For the first time ever, 30 cases of cowpox in humans have been linked to contact with pet rats. Four case studies of cutaneous infections in humans were reported in early 2009, and a paper just published reports the finding that the virus was transmitted from domestic rats to humans. Wild rats, however, are the main reservoir of cowpox. While cowpox is endemic in Western Europe, and humans periodically acquire the infection through contact with either wild rats or domestic cats, this paper provides the first evidence for a link between pet rats and the spread of cowpox.
The article in ScienceDaily (http://www.sciencedaily.com/releases/2009/05/090507192933.htm) notes that these cases demonstrate the risks of zoonoses, as well as the effect of changing human behaviors in the emergence of infectious disease outbreaks. In this case, human adoption of a new pet facilitated the conditions for disease transmission.
The infections were found in 30 Europeans, 20 of whom were French. The four case studies presented with black lesions on their skin and were originally diagnosed with rickettsia. However, after samples tested negative for rickettsia, virologists used electron microscopy to confirm suspicions that these were cases of cowpox. Molecular analysis showed that the four cases were caused by the same strain of cowpox.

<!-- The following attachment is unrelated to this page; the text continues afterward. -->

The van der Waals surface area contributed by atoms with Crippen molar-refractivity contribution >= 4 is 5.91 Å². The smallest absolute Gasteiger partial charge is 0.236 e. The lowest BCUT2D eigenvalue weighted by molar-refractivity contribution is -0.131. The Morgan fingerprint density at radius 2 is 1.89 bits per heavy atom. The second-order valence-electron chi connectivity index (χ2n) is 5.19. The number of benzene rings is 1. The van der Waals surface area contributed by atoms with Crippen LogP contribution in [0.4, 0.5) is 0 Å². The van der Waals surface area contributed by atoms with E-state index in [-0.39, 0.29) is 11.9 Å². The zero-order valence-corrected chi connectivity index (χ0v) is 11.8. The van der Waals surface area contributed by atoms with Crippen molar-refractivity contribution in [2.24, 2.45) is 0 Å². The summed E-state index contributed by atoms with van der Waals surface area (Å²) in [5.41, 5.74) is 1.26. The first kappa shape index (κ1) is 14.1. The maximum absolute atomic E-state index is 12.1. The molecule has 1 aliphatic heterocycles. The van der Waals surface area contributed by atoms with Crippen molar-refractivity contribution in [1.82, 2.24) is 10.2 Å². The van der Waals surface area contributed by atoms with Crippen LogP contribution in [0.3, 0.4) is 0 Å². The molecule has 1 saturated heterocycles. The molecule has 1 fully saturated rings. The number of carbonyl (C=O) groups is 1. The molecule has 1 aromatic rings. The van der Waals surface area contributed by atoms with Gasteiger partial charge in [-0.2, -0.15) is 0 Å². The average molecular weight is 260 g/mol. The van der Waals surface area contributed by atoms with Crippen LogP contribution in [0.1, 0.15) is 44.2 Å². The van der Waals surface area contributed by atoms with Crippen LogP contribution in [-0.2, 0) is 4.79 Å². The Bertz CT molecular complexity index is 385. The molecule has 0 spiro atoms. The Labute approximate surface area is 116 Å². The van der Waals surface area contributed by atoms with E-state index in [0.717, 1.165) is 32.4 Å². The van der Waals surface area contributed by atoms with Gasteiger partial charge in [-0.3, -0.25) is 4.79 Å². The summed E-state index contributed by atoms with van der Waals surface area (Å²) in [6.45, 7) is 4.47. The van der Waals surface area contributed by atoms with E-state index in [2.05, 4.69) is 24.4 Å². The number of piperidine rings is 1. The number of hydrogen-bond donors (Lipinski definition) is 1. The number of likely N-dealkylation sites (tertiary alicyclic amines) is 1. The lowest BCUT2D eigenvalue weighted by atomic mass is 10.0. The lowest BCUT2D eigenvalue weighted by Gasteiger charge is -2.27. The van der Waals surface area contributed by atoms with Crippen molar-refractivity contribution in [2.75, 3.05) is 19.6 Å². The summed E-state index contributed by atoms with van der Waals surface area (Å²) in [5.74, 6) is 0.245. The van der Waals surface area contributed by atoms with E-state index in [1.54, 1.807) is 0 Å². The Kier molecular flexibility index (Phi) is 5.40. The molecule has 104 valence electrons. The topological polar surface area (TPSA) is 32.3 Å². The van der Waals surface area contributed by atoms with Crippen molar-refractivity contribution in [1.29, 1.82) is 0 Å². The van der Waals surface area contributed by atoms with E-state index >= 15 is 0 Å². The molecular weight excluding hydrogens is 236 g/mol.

According to the article, the incubation period of cowpox is 1 week, and the lesions usually heal within 6 weeks. The virus is only seriously dangerous to immuno-compromised people, in whom the it can quickly spread.
The CDC's EID report can be found at http://www.cdc.gov/eid/content/15/5/pdfs/09-0235.pdf.